|There are two types of divorce: absolute and limited. Absolute, or “divorce a vinculo matu monii”, is the judicial termination of a marriage based on marital misconduct or other statutory causes after the wedding ceremony—such as adultery. After the divorce, both parties are deemed single again. Limited, or “divorce a mensa et thoro” is a separation decree, where the marriage is not fully terminated, and the couple still retain their civil status as married.
There are seven steps in having a divorce. While the process varies from couple to couple, depending on the situation of both parties, there are some essential procedures in filing for a divorce. One thing is certain, however: divorcing couples who are mature enough to agree on certain issues makes for a smoother divorce.
First, one party must file a petition for divorce. Even if both parties agree on a divorce, one must file the petition, which states the ground for divorce. There is such a thing as “no fault” grounds, which simply states that the relationship is no longer viable (such as “irreconcilable differences”). While many states allow this, some states still consider ground faults, such as adultery.
A temporary order is the next step. This is for claiming temporary financial support, child support, of custody. This is granted a few days after filing, and remains in effect until a formal court hearing. One should file for this ASAP.
A service of process is then required. This is to prove that the petition has reached the other party as well. A response is then needed from the other party. He or she must file a response to the petition, and is allowed to either dispute the grounds or defend himself or herself from them. Disagreements on custody or property division should also be filed with the response.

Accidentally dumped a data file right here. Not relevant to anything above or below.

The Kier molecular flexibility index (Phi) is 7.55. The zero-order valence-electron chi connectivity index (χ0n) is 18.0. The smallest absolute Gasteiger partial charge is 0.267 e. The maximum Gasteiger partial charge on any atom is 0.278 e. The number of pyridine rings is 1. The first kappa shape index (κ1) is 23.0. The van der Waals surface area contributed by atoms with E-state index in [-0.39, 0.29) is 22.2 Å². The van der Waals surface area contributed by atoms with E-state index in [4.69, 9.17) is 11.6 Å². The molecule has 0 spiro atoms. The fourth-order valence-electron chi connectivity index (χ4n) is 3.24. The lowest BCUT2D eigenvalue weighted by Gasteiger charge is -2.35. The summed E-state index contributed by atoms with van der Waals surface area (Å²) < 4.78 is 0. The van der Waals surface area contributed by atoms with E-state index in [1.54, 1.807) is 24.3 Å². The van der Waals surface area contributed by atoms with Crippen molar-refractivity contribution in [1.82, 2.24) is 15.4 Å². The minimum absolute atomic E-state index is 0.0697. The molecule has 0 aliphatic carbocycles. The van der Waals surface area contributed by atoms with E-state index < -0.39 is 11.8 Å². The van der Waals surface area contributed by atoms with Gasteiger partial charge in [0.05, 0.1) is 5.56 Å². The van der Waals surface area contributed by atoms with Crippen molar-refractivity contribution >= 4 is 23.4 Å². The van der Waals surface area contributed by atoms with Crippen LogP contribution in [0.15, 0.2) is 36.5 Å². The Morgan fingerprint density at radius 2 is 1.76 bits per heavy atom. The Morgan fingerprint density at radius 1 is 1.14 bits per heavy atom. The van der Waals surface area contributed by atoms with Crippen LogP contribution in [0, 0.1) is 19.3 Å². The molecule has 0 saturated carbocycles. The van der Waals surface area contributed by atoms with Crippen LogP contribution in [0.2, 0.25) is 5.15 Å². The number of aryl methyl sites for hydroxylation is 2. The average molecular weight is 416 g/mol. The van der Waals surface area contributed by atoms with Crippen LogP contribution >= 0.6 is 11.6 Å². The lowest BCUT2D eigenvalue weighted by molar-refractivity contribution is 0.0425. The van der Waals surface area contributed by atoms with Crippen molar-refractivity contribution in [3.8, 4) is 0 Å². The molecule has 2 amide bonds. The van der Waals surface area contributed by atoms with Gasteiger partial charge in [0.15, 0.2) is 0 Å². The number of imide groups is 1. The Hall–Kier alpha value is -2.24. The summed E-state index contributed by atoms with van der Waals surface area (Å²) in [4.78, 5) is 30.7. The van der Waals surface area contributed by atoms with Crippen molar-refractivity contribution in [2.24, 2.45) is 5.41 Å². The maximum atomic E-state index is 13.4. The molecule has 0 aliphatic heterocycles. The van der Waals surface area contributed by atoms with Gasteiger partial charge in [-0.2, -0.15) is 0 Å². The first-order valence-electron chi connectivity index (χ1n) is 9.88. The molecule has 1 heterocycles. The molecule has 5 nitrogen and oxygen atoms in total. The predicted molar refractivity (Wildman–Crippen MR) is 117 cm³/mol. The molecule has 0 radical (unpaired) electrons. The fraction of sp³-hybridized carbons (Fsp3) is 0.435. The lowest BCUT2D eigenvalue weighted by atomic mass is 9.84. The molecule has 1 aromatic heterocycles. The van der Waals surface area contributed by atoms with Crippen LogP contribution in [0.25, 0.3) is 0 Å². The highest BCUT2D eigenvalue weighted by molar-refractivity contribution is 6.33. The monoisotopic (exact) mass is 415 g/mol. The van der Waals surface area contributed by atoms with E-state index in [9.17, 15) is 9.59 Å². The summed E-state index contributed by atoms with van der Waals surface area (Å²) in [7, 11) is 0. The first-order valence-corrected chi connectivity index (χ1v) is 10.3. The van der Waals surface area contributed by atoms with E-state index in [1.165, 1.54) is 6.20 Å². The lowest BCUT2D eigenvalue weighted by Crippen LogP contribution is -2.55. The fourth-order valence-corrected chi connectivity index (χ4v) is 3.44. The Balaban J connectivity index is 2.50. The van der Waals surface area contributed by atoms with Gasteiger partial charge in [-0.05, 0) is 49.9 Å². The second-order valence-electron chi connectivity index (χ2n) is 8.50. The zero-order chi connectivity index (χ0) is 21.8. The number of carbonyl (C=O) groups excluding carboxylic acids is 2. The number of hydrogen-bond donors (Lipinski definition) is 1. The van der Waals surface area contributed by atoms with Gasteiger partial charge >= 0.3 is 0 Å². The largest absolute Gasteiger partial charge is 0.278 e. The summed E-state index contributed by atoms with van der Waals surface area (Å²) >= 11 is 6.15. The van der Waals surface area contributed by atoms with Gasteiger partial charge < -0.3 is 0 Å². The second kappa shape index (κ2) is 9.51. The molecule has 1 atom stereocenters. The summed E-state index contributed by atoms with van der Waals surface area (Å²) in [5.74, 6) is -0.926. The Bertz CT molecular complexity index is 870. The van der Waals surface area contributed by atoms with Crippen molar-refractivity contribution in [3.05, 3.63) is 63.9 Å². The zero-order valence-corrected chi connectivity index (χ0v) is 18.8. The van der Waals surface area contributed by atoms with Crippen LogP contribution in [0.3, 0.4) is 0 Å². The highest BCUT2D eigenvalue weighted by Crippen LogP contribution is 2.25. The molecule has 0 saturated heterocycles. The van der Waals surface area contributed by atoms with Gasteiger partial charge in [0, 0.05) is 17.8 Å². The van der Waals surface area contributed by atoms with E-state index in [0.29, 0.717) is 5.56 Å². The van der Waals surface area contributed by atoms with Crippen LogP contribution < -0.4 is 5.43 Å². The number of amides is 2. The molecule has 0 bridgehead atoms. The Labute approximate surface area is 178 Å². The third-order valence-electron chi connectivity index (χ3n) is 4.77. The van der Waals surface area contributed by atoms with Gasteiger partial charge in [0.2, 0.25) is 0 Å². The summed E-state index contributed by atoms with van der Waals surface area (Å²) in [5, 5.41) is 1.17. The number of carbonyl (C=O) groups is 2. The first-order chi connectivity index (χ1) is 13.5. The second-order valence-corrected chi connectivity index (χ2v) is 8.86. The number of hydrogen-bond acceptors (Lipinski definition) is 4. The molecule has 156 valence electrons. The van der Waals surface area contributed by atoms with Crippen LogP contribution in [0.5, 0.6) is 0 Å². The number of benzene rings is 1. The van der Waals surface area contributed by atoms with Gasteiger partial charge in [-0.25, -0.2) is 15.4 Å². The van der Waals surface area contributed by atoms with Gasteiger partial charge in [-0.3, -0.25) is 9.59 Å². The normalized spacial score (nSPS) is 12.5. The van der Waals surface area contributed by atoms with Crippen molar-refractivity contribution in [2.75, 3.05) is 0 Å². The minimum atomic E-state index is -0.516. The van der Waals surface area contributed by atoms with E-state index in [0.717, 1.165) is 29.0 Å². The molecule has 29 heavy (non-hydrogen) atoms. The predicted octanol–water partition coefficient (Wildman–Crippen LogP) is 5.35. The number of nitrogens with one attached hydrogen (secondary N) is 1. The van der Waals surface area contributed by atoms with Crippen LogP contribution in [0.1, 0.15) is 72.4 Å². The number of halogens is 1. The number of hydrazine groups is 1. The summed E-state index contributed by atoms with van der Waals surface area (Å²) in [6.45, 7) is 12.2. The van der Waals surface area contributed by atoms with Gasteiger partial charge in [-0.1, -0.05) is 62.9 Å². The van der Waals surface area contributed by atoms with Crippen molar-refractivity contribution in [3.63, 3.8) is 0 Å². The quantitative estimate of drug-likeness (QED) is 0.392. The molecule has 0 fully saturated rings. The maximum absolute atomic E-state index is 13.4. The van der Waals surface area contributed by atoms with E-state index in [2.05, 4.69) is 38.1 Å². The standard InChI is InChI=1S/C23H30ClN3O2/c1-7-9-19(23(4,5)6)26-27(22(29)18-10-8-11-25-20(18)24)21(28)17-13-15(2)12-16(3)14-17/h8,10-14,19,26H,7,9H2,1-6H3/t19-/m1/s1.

A negotiation for the division of property and custody comes next. The court usually lets the couple and their respective lawyers handle this, but if they cannot agree on anything, the court has to decide for them. Children are usually the responsibility of social workers, whom the court calls in to check on the living conditions of each spouse if it is fit for the children. A trial then ensues, to smooth out issues the couple couldn’t resolve by themselves.
Finally, an order of resolution is given, which ends the marriage and contains the division of property and debts. If the couple has negotiated these issues themselves, they can write their own order of resolution and submit it to court. If it meets the requirements, the judge approves it.
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